Blanching jalapeno peppers is necessary prior to freezing, canning or preserving. It is also economical, as freezing jalapenos allows you to purchase the peppers in-season when prices are at their lowest and use them during the winter months, when the quality of peppers dips and the price of imported vegetables and fruits increases. Blanching jalapenos prior to cooking removes a large portion of capsicum — the chemical that makes food spicy-hot — and softens their harshness, unmasking the true flavor of the pepper.
Things You'll Need
Rinse the jalapeno peppers in cold water, cut away the stem portion and slice them in half. Cut away the white pith and de-seed the peppers with a spoon. Wear food-handler gloves to avoid contact burns.
Fill a stockpot half-full with water and bring to boil. Fill a large food-storage container half with ice and half with water.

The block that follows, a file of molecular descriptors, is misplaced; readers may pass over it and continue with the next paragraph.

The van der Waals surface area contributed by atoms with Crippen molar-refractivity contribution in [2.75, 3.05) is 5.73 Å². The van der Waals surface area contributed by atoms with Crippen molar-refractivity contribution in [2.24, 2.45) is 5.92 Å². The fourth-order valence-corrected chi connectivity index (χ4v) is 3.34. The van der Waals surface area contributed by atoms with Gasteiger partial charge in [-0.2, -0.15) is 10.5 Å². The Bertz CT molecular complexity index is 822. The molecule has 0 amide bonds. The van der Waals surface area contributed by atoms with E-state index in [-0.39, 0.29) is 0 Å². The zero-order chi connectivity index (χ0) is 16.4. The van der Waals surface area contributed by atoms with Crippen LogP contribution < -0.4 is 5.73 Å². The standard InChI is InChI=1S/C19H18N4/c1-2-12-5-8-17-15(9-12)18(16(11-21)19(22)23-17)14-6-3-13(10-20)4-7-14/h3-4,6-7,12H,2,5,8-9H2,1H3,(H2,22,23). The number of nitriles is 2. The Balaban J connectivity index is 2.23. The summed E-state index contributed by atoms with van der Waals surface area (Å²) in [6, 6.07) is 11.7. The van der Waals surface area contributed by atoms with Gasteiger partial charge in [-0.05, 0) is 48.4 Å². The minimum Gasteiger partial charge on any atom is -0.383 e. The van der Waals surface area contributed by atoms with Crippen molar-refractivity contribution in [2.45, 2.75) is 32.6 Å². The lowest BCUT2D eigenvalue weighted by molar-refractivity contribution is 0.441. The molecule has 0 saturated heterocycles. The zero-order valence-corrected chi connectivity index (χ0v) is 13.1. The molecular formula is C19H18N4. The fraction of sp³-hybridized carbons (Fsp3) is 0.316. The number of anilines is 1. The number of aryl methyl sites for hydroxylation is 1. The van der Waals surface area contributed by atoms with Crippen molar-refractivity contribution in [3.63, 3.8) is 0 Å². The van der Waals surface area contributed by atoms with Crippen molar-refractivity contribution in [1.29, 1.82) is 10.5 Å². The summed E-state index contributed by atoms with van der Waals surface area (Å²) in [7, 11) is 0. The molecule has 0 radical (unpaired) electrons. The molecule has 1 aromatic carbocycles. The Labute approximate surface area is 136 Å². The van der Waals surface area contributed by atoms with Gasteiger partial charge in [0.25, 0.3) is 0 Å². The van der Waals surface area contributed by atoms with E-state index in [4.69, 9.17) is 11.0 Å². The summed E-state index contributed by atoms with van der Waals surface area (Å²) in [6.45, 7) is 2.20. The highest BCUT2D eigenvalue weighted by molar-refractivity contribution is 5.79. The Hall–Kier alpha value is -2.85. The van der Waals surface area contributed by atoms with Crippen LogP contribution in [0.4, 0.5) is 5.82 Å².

Place 10 jalapeno pepper halves in the water, allow it to return to a boil and blanch for three minutes. Transfer the jalapenos to the ice bath using a slotted spoon, allow them to chill for three minutes and place them to dry on a wire rack atop a sheet pan.
Blanch the remaining amount of peppers in batches, allowing the water to return to a boil before adding more. If freezing, place the peppers in freezer bags, mark them with the date and contents and store for up to nine months.
References and Resources"The Professional Chef 8th Edition"; The Culinary Institute of America; 2006
I Food: How to Blanch Peppers -- Pepping Up Your Recipes
Pick Your Own: How to Freeze Peppers: Sweet, Bell, Banana, Hot, Chili, Jalapeno and Other Types!